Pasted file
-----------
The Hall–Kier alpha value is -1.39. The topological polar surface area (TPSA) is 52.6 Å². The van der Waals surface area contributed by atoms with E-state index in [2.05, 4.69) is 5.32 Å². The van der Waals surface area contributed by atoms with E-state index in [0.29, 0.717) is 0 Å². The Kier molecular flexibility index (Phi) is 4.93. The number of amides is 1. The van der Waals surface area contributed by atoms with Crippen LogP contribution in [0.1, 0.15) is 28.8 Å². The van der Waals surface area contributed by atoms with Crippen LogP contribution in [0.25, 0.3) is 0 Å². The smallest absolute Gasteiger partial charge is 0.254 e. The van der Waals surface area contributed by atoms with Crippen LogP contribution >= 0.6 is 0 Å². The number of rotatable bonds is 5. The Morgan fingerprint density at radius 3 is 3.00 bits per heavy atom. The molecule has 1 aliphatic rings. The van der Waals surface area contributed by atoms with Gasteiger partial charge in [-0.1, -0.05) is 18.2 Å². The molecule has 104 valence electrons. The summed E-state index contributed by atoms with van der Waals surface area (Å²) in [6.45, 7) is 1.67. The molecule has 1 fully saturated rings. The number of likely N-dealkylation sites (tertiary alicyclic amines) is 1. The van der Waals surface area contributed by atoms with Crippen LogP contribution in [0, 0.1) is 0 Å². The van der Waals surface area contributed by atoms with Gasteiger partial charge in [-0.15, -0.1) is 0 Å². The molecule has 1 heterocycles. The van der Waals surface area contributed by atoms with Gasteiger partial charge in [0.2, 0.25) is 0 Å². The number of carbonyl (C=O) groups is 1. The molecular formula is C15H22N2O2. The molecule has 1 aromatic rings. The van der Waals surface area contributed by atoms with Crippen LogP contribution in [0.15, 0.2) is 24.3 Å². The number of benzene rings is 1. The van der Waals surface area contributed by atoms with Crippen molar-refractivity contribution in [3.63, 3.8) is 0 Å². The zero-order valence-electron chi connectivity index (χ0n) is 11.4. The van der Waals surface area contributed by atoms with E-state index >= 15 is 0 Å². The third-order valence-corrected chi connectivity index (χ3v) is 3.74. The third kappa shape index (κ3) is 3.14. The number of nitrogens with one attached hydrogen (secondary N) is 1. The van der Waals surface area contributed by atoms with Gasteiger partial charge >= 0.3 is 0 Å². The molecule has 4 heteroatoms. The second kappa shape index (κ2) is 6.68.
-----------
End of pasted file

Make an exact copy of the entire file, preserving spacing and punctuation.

The Hall–Kier alpha value is -1.39. The topological polar surface area (TPSA) is 52.6 Å². The van der Waals surface area contributed by atoms with E-state index in [2.05, 4.69) is 5.32 Å². The van der Waals surface area contributed by atoms with E-state index in [0.29, 0.717) is 0 Å². The Kier molecular flexibility index (Phi) is 4.93. The number of amides is 1. The van der Waals surface area contributed by atoms with Crippen LogP contribution in [0.1, 0.15) is 28.8 Å². The van der Waals surface area contributed by atoms with Crippen LogP contribution in [0.25, 0.3) is 0 Å². The smallest absolute Gasteiger partial charge is 0.254 e. The van der Waals surface area contributed by atoms with Crippen LogP contribution >= 0.6 is 0 Å². The number of rotatable bonds is 5. The Morgan fingerprint density at radius 3 is 3.00 bits per heavy atom. The molecule has 1 aliphatic rings. The van der Waals surface area contributed by atoms with Gasteiger partial charge in [-0.1, -0.05) is 18.2 Å². The molecule has 104 valence electrons. The summed E-state index contributed by atoms with van der Waals surface area (Å²) in [6.45, 7) is 1.67. The molecule has 1 fully saturated rings. The number of likely N-dealkylation sites (tertiary alicyclic amines) is 1. The van der Waals surface area contributed by atoms with Crippen LogP contribution in [0, 0.1) is 0 Å². The van der Waals surface area contributed by atoms with Gasteiger partial charge in [-0.15, -0.1) is 0 Å². The molecule has 1 heterocycles. The van der Waals surface area contributed by atoms with Gasteiger partial charge in [0.2, 0.25) is 0 Å². The number of carbonyl (C=O) groups is 1. The molecular formula is C15H22N2O2. The molecule has 1 aromatic rings. The van der Waals surface area contributed by atoms with Crippen LogP contribution in [0.15, 0.2) is 24.3 Å². The number of benzene rings is 1. The van der Waals surface area contributed by atoms with Crippen molar-refractivity contribution in [3.63, 3.8) is 0 Å². The zero-order valence-electron chi connectivity index (χ0n) is 11.4. The van der Waals surface area contributed by atoms with E-state index >= 15 is 0 Å². The third-order valence-corrected chi connectivity index (χ3v) is 3.74. The third kappa shape index (κ3) is 3.14. The number of nitrogens with one attached hydrogen (secondary N) is 1. The van der Waals surface area contributed by atoms with Gasteiger partial charge >= 0.3 is 0 Å². The molecule has 4 heteroatoms. The second kappa shape index (κ2) is 6.68.